Take the 2-minute tour ×
Bicycles Stack Exchange is a question and answer site for people who build and repair bicycles, people who train cycling, or commute on bicycles. It's 100% free, no registration required.

I am researching into faired recumbents, bicycles or trikes, such as the Velomobile Quest or the Sunrider. I'm interested in cycling long distances as a daily commute and for touring, but have no interest in racing or mountain-biking. My current, upright bicycle (Koga Miyata) has a Rohloff gear and on my trips, I use both the smallest and the largest gear regularly. According to Rohloff, typical derailleurs do not have a higher gear range than the Rohloff Speedhub (which has 526%), although Wikipedia reports gear ranges up to 700% for derailleurs.

Faired recumbents can be really heavy (45 kg for the Sunrider) and really fast (2% downhill, 100W, 63.8 km/h, but also 30% faster than racers when flat). Really fast means one wants to have a very high gear, but really heavy means one also wants a really small gear to make it up steep slopes. Considering that I'm already using the full 526% range on my current upright bicycle, I wonder; do heavy, faired recumbents need more gear range than upright bicycles? I love my Rohloff, but should one consider getting a higher gear range on a faired recumbent?

share|improve this question
1  
Why do you feel the need to pedal going downhill? –  Daniel R Hicks Jun 3 '13 at 17:11
1  
@DanielRHicks To go faster. If it's steep then of course there is no need, but if it's a moderate downhill freewheeling might be just a little bit too slow. However, also on flat terrain faired recumbents are faster so the point holds regardless. –  gerrit Jun 3 '13 at 18:03
    
Well, you should figure out the top speed you see being worthwhile putting effort into (vs just coasting) and pick your biggest gear accordingly. For folks like myself 25 or so would be it, but others I can see wanting 35. –  Daniel R Hicks Jun 3 '13 at 22:14
    
@DanielRHicks To be clear, is that km/h or mph? –  gerrit Jun 5 '13 at 11:47
    
I be speaking mph. –  Daniel R Hicks Jun 5 '13 at 15:52

1 Answer 1

up vote 1 down vote accepted

Short answer: yes, but a Rohloff works for me.

I've been riding a Rohloff-equipped RotoVelo on and off for a couple of years now. I did play with the gearing a little when I got it and it's pretty usable now. The RotoVelo weighs about 33kg and I live in a relatively flat city.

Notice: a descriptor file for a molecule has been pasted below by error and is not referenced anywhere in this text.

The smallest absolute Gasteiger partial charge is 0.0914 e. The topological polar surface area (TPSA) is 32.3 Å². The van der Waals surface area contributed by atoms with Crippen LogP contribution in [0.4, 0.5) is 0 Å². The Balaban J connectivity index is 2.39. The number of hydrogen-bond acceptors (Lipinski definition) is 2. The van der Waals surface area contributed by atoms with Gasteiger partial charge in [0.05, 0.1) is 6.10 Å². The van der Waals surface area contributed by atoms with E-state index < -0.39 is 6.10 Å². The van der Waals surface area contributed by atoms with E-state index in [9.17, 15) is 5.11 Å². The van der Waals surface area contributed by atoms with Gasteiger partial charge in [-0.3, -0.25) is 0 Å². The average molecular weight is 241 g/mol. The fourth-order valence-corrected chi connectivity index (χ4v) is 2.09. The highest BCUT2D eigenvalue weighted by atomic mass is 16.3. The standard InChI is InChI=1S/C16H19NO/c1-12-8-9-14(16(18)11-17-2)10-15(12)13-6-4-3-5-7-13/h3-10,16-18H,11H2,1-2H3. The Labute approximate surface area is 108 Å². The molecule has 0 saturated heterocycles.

I have it set up so that spinning reasonably fast in bottom gear I'm doing about walking speed - say 3km/hr. That way I can go up overpasses and the sort of hills we get in Melbourne and Sydney with a bit of work. Set up that way I spin out at about 80kph. Frankly, at 80kph I've usually stopped pedaling and I'm just going "wheeeeee!". My top speed ever is over 100kph, which was a bit scary.

When I stop at a traffic light I shift all the way down then back up a couple. And I mean all the way down, typically at 30-40kph cruise speed I'm in gear 9 or higher, so it's much easier to just twist all the way than try to remember what gear I'm in. Which is an advantage of the Rohloff - all the gear intervals are the same so you can just keep shifting without worrying.

It's possible to combine a Rohloff with a front derailleur if you really need to. I suggest waiting until you have the velo before committing, but make sure you can if you need to - most velo makers normally ship deraillers, so getting them to leave the front derailleur post in place shouldn't be an issue. With your small rear wheel (most velos are 406/20") the low gear should be fine with the Rohloff 2.1x gearing requirement, it'll be a question of how big a chainring you can fit in.

For touring I'd be tempted to use lower ratios than for commuting. With heavy gear in the bike and more hills in the country I found that I was pushing the velo more often than I would prefer. Partly that's from the heat build - lack of ventilation becomes an issue when you have to work really hard to keep the vehicle moving at all up a hill. Not being able to pedal faster than (say) 60kph wouldn't bother me, but being able to sit back and grind slowly up long hills would be better than pushing.

share|improve this answer
    
I use a 59-teeth chainring with 12 or 13 teeth sprocket in my Quest (26" rear wheel) and I'm not sure I can spin up to 80kph, whereas my lowest gear will let me pedal comfortably at walking speed. The Rohloff will be enough if you don't want to break speed records. –  arne Aug 21 '13 at 14:33

Your Answer

 
discard

By posting your answer, you agree to the privacy policy and terms of service.

Not the answer you're looking for? Browse other questions tagged or ask your own question.